Tuesday, September 26, 2006

John Pilger on Latin America

Twenty years ago, I decided to become a journalist because of my admiration for Paul Foot, John Pilger and Christopher Hitchens. In that order.

Using the mainstream media to put over socialist ideas to millions of people– and these day I am lucky enough to get that chance about a dozen times a year – offers a lot more bang for the buck than any number of Saturday paper sales.

Any remotely serious leftwing party would be running a 24/7 media operation. It’s noticeable that Respect do not even try.

As I started to develop my own political thinking, I developed divergences with the arguments advanced by the Holy Trinity of leftie hacks. But just like you never stop listening to the music you listened to in your teens, I couldn’t stop loving their writing.

Foot is now dead, of course, while the Hitch’s politics place him on the hard right rather than the hard left.

That leaves Pilger- pictured above left - as arguably the last remaining superstar socialist journalist. OK, I’m well aware of his now notorious ‘cannot afford to be choosy’ comments backing the insurgency in Iraq.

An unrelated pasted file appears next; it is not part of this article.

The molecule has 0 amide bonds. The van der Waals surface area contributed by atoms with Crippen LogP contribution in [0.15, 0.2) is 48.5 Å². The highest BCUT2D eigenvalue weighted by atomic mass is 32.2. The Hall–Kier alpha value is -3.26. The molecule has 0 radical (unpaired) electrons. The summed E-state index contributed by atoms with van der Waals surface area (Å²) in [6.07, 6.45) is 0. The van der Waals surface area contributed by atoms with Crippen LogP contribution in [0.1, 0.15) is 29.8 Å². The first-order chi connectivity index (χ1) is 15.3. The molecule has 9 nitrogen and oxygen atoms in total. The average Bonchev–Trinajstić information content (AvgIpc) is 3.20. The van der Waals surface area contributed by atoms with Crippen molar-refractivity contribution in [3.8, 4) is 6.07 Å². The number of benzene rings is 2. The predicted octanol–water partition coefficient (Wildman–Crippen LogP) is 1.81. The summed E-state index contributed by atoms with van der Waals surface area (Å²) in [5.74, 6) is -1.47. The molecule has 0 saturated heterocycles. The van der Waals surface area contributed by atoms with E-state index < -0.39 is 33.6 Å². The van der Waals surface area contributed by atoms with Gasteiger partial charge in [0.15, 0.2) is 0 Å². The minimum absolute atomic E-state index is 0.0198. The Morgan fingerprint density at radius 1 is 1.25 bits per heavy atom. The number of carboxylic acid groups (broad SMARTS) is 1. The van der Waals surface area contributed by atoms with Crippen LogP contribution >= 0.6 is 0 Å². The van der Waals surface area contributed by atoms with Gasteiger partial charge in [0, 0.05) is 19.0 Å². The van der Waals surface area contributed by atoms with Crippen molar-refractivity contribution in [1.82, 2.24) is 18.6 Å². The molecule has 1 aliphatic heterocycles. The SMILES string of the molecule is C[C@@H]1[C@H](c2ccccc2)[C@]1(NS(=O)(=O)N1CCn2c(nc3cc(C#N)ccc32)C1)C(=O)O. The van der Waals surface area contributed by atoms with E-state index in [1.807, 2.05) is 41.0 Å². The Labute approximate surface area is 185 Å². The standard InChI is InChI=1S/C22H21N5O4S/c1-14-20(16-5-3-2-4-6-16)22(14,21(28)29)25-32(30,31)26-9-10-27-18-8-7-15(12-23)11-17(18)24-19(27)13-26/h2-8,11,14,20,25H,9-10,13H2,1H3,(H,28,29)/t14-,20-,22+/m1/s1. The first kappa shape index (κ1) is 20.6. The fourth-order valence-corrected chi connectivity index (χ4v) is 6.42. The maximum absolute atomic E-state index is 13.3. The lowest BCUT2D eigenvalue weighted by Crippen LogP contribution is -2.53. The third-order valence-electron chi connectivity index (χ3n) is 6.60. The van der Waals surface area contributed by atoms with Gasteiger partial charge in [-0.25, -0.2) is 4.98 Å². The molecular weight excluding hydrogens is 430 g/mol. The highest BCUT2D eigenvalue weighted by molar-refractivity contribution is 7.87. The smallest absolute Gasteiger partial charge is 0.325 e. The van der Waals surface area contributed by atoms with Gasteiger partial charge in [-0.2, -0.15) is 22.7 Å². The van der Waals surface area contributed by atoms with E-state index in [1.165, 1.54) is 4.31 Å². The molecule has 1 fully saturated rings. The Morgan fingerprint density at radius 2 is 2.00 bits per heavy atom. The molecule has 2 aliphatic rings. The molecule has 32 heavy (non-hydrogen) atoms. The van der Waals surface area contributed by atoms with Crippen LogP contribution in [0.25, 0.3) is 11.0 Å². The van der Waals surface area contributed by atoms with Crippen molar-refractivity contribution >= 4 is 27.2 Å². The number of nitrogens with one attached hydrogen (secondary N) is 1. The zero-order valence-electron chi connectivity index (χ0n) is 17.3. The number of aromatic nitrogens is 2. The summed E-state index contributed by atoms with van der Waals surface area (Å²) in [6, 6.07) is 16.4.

However, that stance is mainstream far left orthodoxy. The position is utterly wrong, by the lights of any kind of conception of socialism from below. Yet he obviously holds to it sincerely, and that makes him no better and no worse than hundreds of thousands of other misguided people that still merit the label of ‘comrade’.

Pilger has produced a new film, under the name ‘The war on democracy’, which will shortly get a cinema release. Much of the focus is on Latin America, and there is an interview with him [in Spanish] on the BBC Mundo website.

Pilger’s assessment of developments on the continent are broadly the same as mine.He kicks off with a broad endorsement for Morales in Bolivia, without going over the top:

‘I think there’s no way he’s a radical … I think he’s an indigenous social democrat and somewhat conservative in many aspects.’

The middle classes in Venezuela are compared to the white minority in apartheid South Africa, driving Ferraris while forgetting about the poverty that surrounds them.

The rich, says Pilger, ‘still have control of the economy, apart from oil, but they would prefer to control the government’. If anything, he maintain, reforms are not proceeding rapidly enough.

But there are brickbats for Bachelet and Lula:

‘[The US] likes Chile very much and they describe it as a model of democracy that, of course, is implementing a fierce neoliberal economic model.

‘They like Brazil, because Lula is doing much the same. These are, in the words of Washington, acceptable democracies.’

‘The war on democracy’ will be shown on ITV in April or May 2007.


<< Home

This page is powered by Blogger. Isn't yours?